The NYTimes reports that the Anne Frank Foundation, a Swiss nonprofit that holds Anne Frank’s copyrights, is now telling publishers that the eponymous diary was not the sole work of Anne Frank.
But now the Swiss foundation that holds the copyright to “The Diary of Anne Frank” is alerting publishers that her father is not only the editor but also legally the co-author of the celebrated book.
The move has a practical effect: It extends the copyright from Jan. 1, when it is set to expire in most of Europe, to the end of 2050. Copyrights in Europe generally end 70 years after an author’s death. Anne Frank died 70 years ago at Bergen-Belsen, a concentration camp, and Otto Frank died in 1980. Extending the copyright would block others from being able to publish the book without paying royalties or receiving permission.
In the United States, the diary’s copyright will still end in 2047, 95 years after the first publication of the book in 1952.
That last sentence is not quite true; the English translation of The Diary of Anne Frank has a copyright term that expires in 2047 (I checked), but the original Dutch work was published in 1947. Its US copyright registration was renewed and will expire in 2042.
Edit: And do you know what else? A reader has pointed out that the copyright has already expired in countries which have a copyright term of death plus fifty years. This includes Canada, Australia, New Zealand, China, and a whole swath of Africa. So that means the foundation is trying to put the genie back in the bottle.
But that is a side issue.
The real problem today is that, after six decades of claiming that the diary contains the thoughts of a teen-aged girl, the foundation is now saying that one of the book’s editors was in fact the co-author. with all the rights that entails.
While I have long thought that the idea of the “author as sole creator” was a myth, and that editors should get credit for their contributions, when it comes to the legal issue I have to agree with Cory Doctorow’s take. He’s pointed out that if this stands it will create a thorny legal mess:
The question of giving copyright protection to editors undermines the rights of authors. If my editors are co-proprietors of all my works, then they get the right to trump how I may use those words. My ability to resell my books after they go out of print would be contingent upon approval of my editor, who works for a competing house. No creator should support this view — it represents eternal corporate bondage for all authors.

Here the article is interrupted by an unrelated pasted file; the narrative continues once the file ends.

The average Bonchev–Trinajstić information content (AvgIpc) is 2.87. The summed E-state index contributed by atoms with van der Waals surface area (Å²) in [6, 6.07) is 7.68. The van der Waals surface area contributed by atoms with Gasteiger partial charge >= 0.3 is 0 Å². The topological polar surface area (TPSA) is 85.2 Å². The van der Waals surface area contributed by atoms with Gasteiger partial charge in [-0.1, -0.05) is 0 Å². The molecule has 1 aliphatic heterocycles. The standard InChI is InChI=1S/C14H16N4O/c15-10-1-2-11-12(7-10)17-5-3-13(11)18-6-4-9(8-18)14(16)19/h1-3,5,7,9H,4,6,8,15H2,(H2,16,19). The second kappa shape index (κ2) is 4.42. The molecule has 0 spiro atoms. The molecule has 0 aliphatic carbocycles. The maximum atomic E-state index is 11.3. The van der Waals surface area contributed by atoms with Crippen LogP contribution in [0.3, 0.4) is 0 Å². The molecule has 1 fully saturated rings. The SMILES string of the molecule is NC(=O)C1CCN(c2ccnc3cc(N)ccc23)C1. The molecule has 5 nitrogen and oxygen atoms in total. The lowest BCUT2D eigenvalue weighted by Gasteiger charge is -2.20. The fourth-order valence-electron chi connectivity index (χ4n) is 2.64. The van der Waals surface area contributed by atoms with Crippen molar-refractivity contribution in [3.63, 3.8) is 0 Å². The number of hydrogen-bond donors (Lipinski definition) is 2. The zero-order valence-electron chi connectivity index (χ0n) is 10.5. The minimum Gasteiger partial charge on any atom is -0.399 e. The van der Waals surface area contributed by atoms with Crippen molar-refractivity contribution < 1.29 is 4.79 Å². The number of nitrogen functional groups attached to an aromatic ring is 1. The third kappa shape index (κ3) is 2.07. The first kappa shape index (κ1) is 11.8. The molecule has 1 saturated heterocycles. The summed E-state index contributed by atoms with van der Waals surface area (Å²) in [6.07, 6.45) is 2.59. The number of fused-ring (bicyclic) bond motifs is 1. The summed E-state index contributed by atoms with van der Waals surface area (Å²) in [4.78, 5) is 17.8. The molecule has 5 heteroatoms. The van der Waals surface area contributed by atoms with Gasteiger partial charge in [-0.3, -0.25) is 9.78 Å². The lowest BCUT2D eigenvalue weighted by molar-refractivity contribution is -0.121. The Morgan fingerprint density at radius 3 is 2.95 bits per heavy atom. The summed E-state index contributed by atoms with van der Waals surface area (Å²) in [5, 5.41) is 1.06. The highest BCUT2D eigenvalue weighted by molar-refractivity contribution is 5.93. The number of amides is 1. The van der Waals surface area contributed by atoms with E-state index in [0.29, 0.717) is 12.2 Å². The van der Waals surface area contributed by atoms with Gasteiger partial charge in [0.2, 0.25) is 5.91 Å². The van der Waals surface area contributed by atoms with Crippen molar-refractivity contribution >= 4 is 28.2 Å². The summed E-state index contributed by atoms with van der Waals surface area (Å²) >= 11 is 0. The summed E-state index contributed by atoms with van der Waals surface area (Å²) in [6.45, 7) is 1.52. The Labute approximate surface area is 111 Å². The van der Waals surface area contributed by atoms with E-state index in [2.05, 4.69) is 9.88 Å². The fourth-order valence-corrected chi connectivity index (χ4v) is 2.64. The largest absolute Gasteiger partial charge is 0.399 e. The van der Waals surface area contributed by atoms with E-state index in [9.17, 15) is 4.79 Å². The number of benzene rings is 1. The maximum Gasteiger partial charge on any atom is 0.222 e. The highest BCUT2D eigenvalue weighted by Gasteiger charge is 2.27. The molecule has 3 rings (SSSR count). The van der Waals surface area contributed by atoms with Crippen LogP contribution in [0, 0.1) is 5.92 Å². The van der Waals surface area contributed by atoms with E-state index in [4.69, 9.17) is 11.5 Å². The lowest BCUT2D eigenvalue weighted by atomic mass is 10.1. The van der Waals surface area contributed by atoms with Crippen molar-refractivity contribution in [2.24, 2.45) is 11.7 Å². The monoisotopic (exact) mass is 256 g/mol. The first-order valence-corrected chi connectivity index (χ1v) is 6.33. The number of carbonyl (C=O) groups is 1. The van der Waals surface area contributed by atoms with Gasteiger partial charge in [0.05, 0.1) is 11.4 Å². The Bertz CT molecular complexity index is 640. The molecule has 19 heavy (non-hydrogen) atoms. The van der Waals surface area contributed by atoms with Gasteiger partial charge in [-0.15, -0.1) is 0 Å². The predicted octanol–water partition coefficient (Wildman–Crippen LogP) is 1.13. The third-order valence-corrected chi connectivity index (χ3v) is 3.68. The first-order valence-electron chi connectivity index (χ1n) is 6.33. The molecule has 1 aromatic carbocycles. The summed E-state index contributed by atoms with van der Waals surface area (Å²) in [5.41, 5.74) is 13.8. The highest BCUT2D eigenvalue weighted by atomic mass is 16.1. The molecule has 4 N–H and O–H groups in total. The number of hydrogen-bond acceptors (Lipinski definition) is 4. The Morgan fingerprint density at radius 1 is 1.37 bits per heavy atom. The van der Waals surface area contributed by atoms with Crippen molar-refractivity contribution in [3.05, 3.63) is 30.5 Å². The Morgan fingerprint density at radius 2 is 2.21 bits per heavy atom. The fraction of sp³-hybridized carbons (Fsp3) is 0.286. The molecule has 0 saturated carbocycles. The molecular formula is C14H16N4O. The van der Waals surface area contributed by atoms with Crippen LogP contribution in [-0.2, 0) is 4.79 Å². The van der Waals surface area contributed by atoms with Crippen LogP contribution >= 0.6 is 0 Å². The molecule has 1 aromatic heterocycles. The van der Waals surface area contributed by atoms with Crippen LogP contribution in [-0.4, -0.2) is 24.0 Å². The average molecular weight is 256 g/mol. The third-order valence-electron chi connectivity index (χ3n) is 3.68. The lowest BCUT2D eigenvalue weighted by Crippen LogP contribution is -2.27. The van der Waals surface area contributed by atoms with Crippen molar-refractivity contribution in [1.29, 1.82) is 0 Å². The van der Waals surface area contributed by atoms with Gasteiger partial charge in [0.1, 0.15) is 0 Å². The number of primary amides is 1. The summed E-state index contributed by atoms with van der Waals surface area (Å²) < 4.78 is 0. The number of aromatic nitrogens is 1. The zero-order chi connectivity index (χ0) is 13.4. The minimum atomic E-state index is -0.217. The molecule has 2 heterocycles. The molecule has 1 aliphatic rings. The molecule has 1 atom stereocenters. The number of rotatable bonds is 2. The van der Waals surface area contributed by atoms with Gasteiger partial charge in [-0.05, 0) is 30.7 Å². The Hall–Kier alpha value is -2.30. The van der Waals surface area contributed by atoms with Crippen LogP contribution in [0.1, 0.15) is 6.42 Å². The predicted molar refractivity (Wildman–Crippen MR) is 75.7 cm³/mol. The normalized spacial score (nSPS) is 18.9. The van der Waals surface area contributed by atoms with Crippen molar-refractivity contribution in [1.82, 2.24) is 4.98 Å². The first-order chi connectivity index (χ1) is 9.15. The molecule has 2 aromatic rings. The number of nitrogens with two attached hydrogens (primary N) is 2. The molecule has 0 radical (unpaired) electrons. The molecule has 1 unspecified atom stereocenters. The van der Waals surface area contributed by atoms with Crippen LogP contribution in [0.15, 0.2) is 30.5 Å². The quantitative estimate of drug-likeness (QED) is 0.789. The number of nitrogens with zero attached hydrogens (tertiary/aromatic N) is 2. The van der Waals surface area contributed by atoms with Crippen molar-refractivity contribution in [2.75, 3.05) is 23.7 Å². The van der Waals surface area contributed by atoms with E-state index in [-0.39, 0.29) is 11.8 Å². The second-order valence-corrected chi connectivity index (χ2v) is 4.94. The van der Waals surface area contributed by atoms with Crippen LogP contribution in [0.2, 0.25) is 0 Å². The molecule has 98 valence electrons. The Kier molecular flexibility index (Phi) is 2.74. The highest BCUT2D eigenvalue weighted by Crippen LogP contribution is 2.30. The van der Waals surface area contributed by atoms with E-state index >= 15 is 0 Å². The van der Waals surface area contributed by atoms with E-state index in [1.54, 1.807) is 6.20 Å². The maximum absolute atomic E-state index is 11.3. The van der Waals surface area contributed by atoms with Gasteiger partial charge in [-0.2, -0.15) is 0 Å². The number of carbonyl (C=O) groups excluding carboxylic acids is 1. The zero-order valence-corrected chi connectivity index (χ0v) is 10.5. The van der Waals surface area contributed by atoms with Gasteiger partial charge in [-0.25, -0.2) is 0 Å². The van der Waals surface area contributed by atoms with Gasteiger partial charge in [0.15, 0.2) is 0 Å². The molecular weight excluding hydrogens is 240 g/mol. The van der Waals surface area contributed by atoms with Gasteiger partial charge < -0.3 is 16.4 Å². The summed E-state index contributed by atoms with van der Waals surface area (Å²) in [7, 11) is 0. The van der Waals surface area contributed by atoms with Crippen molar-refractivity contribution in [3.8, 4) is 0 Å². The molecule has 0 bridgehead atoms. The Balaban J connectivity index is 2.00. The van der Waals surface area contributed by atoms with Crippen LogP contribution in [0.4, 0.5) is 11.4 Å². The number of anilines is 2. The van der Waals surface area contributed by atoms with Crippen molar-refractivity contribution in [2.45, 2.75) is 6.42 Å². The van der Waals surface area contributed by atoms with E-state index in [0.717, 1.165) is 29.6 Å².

This legal idea has yet to be tried in the courts, but it has the potential to set a precedent that would throw all book copyrights in Europe into doubt.
It’s not just that authors would be stymied when they tried to get their works republished, but also that we’d no longer be able to tell when a work entered the public domain. There’s no public record which could tell us the names of a book’s editors and other secondary contributors, and in many cases no records exist which identify the editor of a book (who keeps decades-old paperwork like that?).
In short, the foundation’s rights grab could to lead to a massive new orphan works problem.
Fortunately, the foundation is already facing fierce opposition:
While the foundation, the Anne Frank Fonds, in Basel, signaled its intentions a year ago, warnings about the change have provoked a furor as the deadline approaches. Some people opposed to the move have declared that they would defy the foundation and publish portions of her text.
Foundation officials “should think very carefully about the consequences,” said Agnès Tricoire, a lawyer in Paris who specializes in intellectual property rights in France, where critics have been the most vociferous and are organizing a challenge. “If you follow their arguments, it means that they have lied for years about the fact that it was only written by Anne Frank.”
The decision has also set the foundation on a possible collision course with the Anne Frank House museum in Amsterdam, a separate entity that for years has sparred with the Anne Frank foundation over legal questions, such as ownership of archives and trademark issues.
The museum has been working for five years with historians and researchers on an elaborate web version of the diary intended for publication once the copyright expires. The research is still progressing with a historical and textual analysis of her writing, including deletions, corrections and stains.
“We haven’t decided yet when or how the results will be published,” said Maatje Mostart, a spokeswoman for the Anne Frank House. “Any publishing will always be done within the legal frameworks.” She added pointedly that neither “Otto Frank nor any other person is co-author.”
What’s most noteworthy about the Anne Frank House museum deciding to pursue this project is that the foundation insists that only it can be entrusted to protect Anne’s legacy. The foundation’s Yves Kugelmann told the NYTimes that its aim is to “make sure that Anne Frank stays Anne”. He added: “When she died, she was a young girl who was not even 16. We are protecting her. That is our task.”
This is a money grab, pure and simple.
image by heatheronhertravels